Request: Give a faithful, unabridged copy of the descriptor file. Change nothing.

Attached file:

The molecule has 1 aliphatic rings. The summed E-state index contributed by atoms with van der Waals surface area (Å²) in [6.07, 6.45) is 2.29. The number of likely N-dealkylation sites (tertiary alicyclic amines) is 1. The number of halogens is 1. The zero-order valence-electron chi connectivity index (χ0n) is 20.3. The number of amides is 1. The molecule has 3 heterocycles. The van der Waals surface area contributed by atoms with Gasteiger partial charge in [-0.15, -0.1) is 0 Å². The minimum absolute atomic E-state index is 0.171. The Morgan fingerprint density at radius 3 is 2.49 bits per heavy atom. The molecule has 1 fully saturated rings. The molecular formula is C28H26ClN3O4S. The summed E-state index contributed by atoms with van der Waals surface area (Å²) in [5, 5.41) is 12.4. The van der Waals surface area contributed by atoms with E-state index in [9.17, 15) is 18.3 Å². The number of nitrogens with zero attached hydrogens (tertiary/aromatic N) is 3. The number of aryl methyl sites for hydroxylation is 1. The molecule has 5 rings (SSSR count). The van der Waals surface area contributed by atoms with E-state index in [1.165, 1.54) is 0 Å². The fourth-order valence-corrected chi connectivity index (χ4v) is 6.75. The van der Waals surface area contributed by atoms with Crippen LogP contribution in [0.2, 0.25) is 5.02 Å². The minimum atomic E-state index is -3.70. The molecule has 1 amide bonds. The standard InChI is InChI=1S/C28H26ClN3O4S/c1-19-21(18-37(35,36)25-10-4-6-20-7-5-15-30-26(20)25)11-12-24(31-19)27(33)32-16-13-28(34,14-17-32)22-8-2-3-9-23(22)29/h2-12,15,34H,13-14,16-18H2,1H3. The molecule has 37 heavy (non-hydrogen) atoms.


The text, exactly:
The molecule has 1 aliphatic rings. The summed E-state index contributed by atoms with van der Waals surface area (Å²) in [6.07, 6.45) is 2.29. The number of likely N-dealkylation sites (tertiary alicyclic amines) is 1. The number of halogens is 1. The zero-order valence-electron chi connectivity index (χ0n) is 20.3. The number of amides is 1. The molecule has 3 heterocycles. The van der Waals surface area contributed by atoms with Gasteiger partial charge in [-0.15, -0.1) is 0 Å². The minimum absolute atomic E-state index is 0.171. The Morgan fingerprint density at radius 3 is 2.49 bits per heavy atom. The molecule has 1 fully saturated rings. The molecular formula is C28H26ClN3O4S. The summed E-state index contributed by atoms with van der Waals surface area (Å²) in [5, 5.41) is 12.4. The van der Waals surface area contributed by atoms with E-state index in [9.17, 15) is 18.3 Å². The number of nitrogens with zero attached hydrogens (tertiary/aromatic N) is 3. The number of aryl methyl sites for hydroxylation is 1. The molecule has 5 rings (SSSR count). The van der Waals surface area contributed by atoms with E-state index in [1.165, 1.54) is 0 Å². The fourth-order valence-corrected chi connectivity index (χ4v) is 6.75. The van der Waals surface area contributed by atoms with Crippen LogP contribution in [0.2, 0.25) is 5.02 Å². The minimum atomic E-state index is -3.70. The molecule has 1 amide bonds. The standard InChI is InChI=1S/C28H26ClN3O4S/c1-19-21(18-37(35,36)25-10-4-6-20-7-5-15-30-26(20)25)11-12-24(31-19)27(33)32-16-13-28(34,14-17-32)22-8-2-3-9-23(22)29/h2-12,15,34H,13-14,16-18H2,1H3. The molecule has 37 heavy (non-hydrogen) atoms.